Remember to take all your medication with you. A copy of your medical prescription is useful to carry with you in your documents. Items such as gel lubricant, stoma wipes, saline solution, adhesive tape, adhesive discs and liquid adhesive may not be easy to obtain away from home, so pack these.
For airline travel the general advice is to put liquids and gels into hold luggage or use small sizes to take through airport security in a clear plastic zip-lock or sandwich bag, but check with your airline before travel. You can get gel in sachets, this is useful for keeping with you or in cabin luggage. ***Always an idea to phone your airport to enquire as to your situation with these items – just to save any unnecessary hassle when going through customs.
If you use an electro-larynx, take a plug adapter suitable to the country you are visiting so that you can recharge the battery. If you have any doubt that the charging unit is suitable to be used abroad contact the manufacturer or your clinician who can seek advice.
Information about the type of battery, or a spare set of non-rechargeable batteries will also be useful (***check with your airline about packing).
g)… TAKE INFORMATION ABOUT YOUR SVR SYSTEM AND CHANGING ROUTINE
Carry your valve record with you. Most large hospitals will have an ENT Department who will be familiar with Surgical Voice Restoration after laryngectomy, even if SVR is not offered to the local population. You can help them by having individual and personal information that is useful to know, such as the frequency of your valve changes, whether you prefer a topical anaesthesia, if the dilator needs to be left in for a longer period of time, use of a gel cap or anti-fungal medication.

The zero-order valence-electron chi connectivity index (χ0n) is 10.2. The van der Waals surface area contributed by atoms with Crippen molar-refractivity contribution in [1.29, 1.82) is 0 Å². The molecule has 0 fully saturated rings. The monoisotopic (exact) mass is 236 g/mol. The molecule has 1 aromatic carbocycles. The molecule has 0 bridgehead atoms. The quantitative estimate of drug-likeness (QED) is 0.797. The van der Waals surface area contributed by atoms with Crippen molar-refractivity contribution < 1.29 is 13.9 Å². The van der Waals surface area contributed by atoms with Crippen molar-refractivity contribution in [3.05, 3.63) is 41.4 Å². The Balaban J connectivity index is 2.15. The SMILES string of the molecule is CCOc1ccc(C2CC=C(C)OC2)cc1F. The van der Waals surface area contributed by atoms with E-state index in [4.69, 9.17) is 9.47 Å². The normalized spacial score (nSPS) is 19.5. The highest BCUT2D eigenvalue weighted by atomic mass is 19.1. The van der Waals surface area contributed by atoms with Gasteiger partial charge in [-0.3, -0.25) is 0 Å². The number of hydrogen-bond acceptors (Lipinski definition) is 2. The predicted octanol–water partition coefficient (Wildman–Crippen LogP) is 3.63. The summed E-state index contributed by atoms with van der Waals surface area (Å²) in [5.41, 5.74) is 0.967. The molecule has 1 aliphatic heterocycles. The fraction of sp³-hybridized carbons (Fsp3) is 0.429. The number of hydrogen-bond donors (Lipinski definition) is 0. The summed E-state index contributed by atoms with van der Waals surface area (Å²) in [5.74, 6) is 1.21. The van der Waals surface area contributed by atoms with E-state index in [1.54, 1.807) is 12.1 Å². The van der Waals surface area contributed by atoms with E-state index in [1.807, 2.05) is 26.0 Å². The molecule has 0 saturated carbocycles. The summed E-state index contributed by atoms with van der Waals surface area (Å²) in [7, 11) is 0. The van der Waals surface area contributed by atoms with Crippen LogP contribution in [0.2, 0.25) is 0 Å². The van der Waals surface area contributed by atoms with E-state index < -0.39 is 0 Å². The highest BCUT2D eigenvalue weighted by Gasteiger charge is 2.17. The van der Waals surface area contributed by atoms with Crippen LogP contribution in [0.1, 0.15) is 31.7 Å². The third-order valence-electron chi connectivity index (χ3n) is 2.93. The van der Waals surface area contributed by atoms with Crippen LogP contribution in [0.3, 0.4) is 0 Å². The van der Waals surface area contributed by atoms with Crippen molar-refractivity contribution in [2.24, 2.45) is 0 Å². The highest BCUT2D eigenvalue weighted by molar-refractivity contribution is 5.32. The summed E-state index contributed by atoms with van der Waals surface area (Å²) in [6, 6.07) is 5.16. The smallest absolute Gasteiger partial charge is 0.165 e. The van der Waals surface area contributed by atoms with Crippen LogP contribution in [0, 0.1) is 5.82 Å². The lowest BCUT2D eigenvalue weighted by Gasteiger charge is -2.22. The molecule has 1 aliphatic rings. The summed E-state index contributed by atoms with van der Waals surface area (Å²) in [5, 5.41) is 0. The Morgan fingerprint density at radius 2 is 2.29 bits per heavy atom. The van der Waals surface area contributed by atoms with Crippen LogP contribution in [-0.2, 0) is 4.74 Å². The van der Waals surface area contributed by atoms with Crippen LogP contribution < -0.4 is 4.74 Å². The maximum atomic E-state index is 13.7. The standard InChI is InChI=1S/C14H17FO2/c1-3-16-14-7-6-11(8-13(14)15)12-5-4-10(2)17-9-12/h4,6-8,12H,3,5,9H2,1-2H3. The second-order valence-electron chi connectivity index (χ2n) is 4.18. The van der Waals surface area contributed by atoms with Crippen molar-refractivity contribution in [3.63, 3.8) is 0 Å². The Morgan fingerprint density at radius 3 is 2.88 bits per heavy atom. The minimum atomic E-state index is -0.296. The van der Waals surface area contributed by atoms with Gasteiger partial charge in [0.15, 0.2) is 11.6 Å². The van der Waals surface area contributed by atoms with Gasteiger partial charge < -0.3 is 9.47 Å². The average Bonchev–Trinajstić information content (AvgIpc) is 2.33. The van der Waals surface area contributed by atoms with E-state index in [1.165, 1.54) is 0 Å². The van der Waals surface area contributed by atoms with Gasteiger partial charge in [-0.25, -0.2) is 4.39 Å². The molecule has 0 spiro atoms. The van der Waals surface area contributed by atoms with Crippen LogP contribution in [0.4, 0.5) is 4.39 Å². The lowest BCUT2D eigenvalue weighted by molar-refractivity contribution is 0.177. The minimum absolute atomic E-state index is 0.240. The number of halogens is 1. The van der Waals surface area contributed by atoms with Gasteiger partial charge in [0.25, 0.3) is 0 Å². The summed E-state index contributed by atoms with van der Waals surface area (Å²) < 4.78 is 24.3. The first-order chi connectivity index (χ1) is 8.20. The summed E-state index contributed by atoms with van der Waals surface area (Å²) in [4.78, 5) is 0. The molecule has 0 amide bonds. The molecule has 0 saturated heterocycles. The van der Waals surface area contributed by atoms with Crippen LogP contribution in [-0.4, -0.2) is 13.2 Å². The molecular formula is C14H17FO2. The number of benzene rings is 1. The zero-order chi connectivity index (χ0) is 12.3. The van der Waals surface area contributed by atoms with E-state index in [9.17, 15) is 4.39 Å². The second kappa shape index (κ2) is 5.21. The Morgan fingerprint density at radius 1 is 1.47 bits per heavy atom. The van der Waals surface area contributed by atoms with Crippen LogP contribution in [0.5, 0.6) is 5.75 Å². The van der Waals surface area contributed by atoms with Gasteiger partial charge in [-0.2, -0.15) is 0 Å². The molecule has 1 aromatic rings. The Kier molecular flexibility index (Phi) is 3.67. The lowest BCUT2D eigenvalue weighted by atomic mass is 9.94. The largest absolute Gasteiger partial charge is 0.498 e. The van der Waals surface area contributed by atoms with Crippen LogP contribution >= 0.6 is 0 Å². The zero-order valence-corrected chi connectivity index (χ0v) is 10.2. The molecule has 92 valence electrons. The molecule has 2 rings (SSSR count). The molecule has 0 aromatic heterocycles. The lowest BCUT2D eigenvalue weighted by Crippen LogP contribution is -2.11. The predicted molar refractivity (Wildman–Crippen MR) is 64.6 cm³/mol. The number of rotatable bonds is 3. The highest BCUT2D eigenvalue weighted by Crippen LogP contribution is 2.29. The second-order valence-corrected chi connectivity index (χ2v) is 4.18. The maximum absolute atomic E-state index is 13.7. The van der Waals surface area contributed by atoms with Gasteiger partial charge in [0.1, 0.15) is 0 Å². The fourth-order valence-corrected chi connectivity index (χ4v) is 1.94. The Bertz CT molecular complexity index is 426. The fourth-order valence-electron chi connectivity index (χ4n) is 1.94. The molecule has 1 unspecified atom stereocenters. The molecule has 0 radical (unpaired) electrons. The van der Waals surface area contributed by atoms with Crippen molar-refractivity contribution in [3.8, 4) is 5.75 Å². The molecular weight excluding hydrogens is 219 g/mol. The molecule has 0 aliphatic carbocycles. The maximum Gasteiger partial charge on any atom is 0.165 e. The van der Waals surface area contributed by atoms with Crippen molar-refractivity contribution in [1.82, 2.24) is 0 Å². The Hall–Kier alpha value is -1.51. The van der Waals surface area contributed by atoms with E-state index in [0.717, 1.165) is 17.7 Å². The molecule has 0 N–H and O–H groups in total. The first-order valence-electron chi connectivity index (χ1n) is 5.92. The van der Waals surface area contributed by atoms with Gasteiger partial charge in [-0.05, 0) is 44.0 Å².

h)... TAKE YOUR VALVE CLEANING SYSTEM
Remember to include the valve brushes and a flushing pipette or 2 – 5ml syringe. You can’t rely on your accommodation having good lighting or a mirror, so take a small LED torch and a cosmetic mirror along, too.
If you are flying, tweezers and scissors should be packed into hold luggage as they may be confiscated in hand luggage.
***Again, the best situation is a stress free situation, so although it might take 1/2 hour of your time in preparation, make sure that you have all relevant medicinal documentation about your person so that it can be produced at a moments notice. The last thing you need is some aggravation with non English customs officers who may well not understand what you are talking about!***
i)… KEEP HYDRATED
Check to see if dehydration might be a problem. Drink plenty of fluids to compensate for losing fluids through perspiring.
j)…ENJOY THE LOCAL WEATHER AND CULTURE
Skin that has been irradiated can be sensitive in the sun, so do make sure that you protect yourself with sunscreen and a wide-brimmed hat.
Look out for local fabrics and jewellery. These can be made into useful and stylish stoma covers, for men and women, worn over a stoma protector or HME, and are a great souvenir of your holiday.
k)… Plug in Nebulisers
If, like me, you need to travel with a ‘plug in’ type nebuliser then there are certain things you must ensure you are OK with.
1… Ensure you have the correct adaptor plug for the country visited
2… Ensure that your nebuliser will work properly using their power supplies
3… Ensure that you carry a short extension lead with you
4… Pack enough solutions for the duration of your holiday & then, half as much again – do not get caught short!
5… Ensure that your nebuliser, nebuliser solutions & other medical necessities are all in one small case with handle/wheels so that it can pass as hand luggage – and *** remember that all important list! ***
Preparation is key to success and the success & enjoyment of your planned holidy is literally down to what YOU get sorted out before you leave. Take the time, think about all eventualities and try and be as prepared as you can be – that way we know that you will enjoy your holiday, wherever it may be!